What's up with the US housing market? - GM Forum - Buick, Cadillac, Chev, Olds, GMC & Pontiac chat


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Old 09-26-2007, 02:59 PM   #1
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Default What'* up with the US housing market?

I've been reading/hearing a lot about the sharp decline in values of properties across the US. All of my information so far has been pretty limited due to my geography. Anyone trying to sell a home? Are prices really going down that much?

It'* only a matter of time until it begins to affect the Canadian home market.

I'd like some more details/experiences if you have some.
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Old 09-26-2007, 03:01 PM   #2
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Let me just say that if you've ever wanted a mansion of your own, sell your house, take that money you made and buy a house in Michigan and still have money left over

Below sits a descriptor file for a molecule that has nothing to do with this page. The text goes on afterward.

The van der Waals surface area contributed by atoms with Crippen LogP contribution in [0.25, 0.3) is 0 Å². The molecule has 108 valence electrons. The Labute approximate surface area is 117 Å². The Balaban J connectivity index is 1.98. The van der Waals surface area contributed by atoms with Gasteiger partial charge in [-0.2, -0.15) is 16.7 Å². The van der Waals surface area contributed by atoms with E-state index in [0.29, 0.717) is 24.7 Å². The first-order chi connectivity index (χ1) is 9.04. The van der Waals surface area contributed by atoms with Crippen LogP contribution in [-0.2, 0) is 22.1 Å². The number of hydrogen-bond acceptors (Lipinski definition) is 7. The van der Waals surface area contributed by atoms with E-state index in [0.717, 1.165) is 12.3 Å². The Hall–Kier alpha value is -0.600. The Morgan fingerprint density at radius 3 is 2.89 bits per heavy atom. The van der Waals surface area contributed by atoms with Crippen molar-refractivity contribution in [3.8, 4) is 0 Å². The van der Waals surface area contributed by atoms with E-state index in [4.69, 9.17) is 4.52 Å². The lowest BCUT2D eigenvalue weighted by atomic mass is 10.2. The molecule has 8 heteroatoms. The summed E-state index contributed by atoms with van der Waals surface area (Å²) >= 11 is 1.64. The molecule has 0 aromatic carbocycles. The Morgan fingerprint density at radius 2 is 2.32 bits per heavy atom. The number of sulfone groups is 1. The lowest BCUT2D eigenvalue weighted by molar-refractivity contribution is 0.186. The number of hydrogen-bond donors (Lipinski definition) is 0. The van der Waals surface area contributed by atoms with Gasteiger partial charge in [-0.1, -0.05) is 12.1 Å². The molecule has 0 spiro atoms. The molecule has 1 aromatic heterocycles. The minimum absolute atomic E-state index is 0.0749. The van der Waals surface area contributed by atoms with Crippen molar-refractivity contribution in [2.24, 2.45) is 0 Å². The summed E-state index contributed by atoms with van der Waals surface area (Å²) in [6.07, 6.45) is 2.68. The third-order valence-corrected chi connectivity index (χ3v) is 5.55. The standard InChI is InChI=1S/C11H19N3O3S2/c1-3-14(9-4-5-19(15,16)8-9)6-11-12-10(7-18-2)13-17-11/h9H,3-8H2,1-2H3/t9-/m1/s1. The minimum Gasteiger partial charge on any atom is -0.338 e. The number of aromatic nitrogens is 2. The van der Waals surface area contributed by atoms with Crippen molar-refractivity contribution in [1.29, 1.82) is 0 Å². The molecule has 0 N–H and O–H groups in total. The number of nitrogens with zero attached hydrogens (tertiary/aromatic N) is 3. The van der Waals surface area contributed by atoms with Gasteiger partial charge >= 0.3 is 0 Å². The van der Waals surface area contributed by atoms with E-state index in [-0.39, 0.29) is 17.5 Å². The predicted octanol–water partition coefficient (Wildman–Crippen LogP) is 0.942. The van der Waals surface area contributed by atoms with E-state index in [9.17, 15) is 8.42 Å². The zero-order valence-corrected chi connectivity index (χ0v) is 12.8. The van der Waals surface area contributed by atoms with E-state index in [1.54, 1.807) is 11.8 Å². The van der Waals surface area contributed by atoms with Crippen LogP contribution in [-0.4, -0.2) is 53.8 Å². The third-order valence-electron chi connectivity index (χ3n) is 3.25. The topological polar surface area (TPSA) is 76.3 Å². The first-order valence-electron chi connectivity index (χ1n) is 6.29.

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Old 09-26-2007, 03:07 PM   #3
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The sub-prime market fell out. Houses are going into forclosure left and right. It'* driving the prices down hard. It'* not too far out of line either. Some of the prices people ask for houses(and even worse, the people who pay those prices), are outrageous. We're talking $500,000(litteraly) for a 900 sq/ft house that isn't even in a condition to live in. That'* out on the west coast. Rumor has it that prices of homes in California are dropping as much as 25%.
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Old 09-26-2007, 03:11 PM   #4